Benchmark prices in Shanghai have climbed to a premium of more than $43 an ounce over their London equivalent, the highest since 2019, according to data from the World Gold Council. Unusually, the two have steadily diverged over the course of the month, with the Chinese market remaining relatively firm despite pressure on international prices.
The difference shows how demand in China is outstripping supply, which is constrained by government policy. Only accredited banks in the country are allowed to import gold, with quantities set by the People’s Bank of China.
Banks will likely receive new imports quotas after the holiday in October, according to a source. Local importers have recently been struggling to get shipments approved by Chinese lenders, according to people familiar with the matter, a sign they may have used up their existing quotas.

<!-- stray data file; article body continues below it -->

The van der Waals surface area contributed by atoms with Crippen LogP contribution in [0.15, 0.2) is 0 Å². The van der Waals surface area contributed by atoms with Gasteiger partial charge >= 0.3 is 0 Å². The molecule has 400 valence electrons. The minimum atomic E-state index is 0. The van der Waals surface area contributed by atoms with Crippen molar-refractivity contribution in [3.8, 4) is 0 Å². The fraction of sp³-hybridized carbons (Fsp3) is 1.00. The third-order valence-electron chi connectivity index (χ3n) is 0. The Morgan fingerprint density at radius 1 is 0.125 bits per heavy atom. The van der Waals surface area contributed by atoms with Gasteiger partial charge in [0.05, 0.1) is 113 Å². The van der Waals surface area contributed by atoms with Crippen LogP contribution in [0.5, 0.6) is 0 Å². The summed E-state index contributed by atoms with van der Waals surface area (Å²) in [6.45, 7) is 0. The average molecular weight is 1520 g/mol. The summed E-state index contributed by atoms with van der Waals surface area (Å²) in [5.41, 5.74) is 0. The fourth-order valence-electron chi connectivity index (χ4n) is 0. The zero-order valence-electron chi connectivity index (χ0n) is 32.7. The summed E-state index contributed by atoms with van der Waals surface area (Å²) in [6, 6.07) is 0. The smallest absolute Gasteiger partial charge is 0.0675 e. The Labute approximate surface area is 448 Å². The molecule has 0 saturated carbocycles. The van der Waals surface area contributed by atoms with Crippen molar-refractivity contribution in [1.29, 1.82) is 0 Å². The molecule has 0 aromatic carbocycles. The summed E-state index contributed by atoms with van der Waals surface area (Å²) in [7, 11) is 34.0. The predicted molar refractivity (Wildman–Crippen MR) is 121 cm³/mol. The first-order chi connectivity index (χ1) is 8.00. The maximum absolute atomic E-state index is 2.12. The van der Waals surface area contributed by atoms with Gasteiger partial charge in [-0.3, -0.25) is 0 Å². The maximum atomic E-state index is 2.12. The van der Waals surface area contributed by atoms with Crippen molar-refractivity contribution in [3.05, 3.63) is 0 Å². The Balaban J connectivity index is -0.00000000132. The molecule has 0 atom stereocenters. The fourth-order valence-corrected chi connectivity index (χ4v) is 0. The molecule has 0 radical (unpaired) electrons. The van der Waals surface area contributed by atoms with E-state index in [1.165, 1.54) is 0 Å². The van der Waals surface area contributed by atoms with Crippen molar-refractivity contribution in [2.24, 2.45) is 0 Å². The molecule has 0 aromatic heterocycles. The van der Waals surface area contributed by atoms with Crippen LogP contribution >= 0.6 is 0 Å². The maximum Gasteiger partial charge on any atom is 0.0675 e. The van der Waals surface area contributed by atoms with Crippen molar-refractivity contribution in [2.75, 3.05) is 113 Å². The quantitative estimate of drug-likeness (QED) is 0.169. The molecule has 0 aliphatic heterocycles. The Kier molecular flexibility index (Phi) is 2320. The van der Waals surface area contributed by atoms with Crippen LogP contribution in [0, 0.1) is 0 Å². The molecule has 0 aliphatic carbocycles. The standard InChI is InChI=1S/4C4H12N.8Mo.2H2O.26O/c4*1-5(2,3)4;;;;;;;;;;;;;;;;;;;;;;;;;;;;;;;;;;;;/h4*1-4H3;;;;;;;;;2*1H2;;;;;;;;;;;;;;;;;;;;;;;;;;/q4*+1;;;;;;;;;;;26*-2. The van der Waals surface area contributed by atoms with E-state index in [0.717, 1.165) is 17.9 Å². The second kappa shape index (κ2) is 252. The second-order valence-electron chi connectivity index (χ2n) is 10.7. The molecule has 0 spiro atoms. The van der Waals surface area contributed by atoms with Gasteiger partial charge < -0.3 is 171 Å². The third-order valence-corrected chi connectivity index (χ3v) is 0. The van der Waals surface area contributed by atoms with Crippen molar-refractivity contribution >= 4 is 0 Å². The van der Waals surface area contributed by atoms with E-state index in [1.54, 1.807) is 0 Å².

Although China’s gold imports in August surged to a four-year high, there’s still a shortfall dating from the start of the pandemic, when purchases from overseas collapsed. Imports weakened again this spring as jewelry demand took a hit after the financial center of Shanghai was locked down to control the virus.
While much of the country continues to be affected by virus curbs and sporadic shutdowns, jewellery demand is improving, particularly ahead of the week-long national holiday at the start of next month, according to consultancy Metals Focus. That, in turn, could help bolster international prices, which are under the cosh due to rising interest rates around the world. “As the world’s biggest physical market, China’s local demand can lend some support,” analysts for the firm wrote in a note. “Retailers have started building stock for the upcoming National Day Holiday.”